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Extension, Utility Experts Urge Caution, Planning During Post-Harvest Burns

By Ryan McGeeney
The Cooperative Extension Service
U of A System Division of Agriculture
  • Extension: about 25 percent of Arkansas rice fields burned each year after harvest
  • Out-of-control burndowns can lead to structural damage to nearby utilities, resulting in power outages and hundreds of thousands of dollars in losses
  • Growers should know surrounding area thoroughly before burns
As rice harvest draws to a close in Arkansas, many growers will be burning some or all of their rice fields to clear residue and prepare for next year. As producers plan their controlled burns, utility companies are hoping they’ll take into account nearby power lines, transformers and other equipment in order to avoid damaging important infrastructure. 
Monty Harrell, transmission lines supervisor with Entergy Arkansas, Inc., said that each year, the company loses about three structures to crop burndowns that get out of control. The steel structures and wooden poles support approximately 5,000 miles of electric transmission lines throughout the state. In September, a burndown in Desha County damaged a transmission tap line, which carries about 115 kilovolts of electricity, Woods said.
Harrell said that the average price of each Entergy structure lost to burndowns is about $30,000, a cost that the utility company has historically tried to recoup from the landowners responsible for the blazes, he said.
The periods of highest concern are October, when growers may burn harvested rice fields, and late spring or early summer, when wheat producers may do the same.
Jarrod Hardke, extension rice agronomist for the University of Arkansas System Division of Agriculture, said on average rice producers in Arkansas burn approximately one quarter of all rice acreage each year -- 300,000 and 400,000 acres burned each year between 2012-2014. Fields are burned as a means of crop residue management because rice straw is difficult to incorporate into the soil and slow to decay, which can lead to production issues in subsequent seasons.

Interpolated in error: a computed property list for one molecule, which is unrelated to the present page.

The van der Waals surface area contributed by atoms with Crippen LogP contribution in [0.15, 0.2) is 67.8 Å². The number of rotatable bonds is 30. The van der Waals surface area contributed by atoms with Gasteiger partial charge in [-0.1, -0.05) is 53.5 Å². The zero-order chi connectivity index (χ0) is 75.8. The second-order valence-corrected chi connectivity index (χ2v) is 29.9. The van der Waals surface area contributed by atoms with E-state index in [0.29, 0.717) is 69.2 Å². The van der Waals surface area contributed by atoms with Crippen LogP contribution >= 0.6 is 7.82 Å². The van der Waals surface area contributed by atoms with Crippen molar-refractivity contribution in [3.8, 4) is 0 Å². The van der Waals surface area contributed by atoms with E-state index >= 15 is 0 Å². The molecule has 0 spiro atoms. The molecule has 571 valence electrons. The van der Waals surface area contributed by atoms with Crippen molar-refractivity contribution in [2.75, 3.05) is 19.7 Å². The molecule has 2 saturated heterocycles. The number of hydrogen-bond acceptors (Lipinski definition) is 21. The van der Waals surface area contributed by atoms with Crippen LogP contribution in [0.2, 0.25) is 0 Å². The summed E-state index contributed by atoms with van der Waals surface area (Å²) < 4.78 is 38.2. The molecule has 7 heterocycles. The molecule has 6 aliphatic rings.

Most Arkansas producers of wheat, corn, grain sorghum and other grains don’t find burning necessary, said Jason Kelley, extension wheat and feed grains agronomist for the Division of Agriculture. He estimated that less than 25 percent of all non-rice grain fields are burned in any given year.
Sammy Sadaka, extension biosystems engineer for the Division of Agriculture, said field burndowns may not be right for every situation and that there are potential alternatives, including processing remaining stalks into biochar, a charcoal-like product that can be used as a soil conditioner. 
Keith Perkins, cooperative extension agriculture agent in Lonoke County, said growers should familiarize themselves with local burn laws and take into account current weather conditions when planning a controlled burndown.
“If there are electrical lines, phone lines, any kind of lines running through the property or by the property, you need your fire to stop well short of anything that doesn't need to be burned,” Perkins said. “When the field is set on fire, make sure none of your employees are in the field, and none of your equipment is left in the field. There have been cases of tractors being burned up.”
Perkins said growers should also be aware of traffic on nearby roads, as heavy smoke from a burndown can lower drivers’ visibility and make driving hazardous. Most burndowns in Lonoke County are between 40 and 100 acres, he said.

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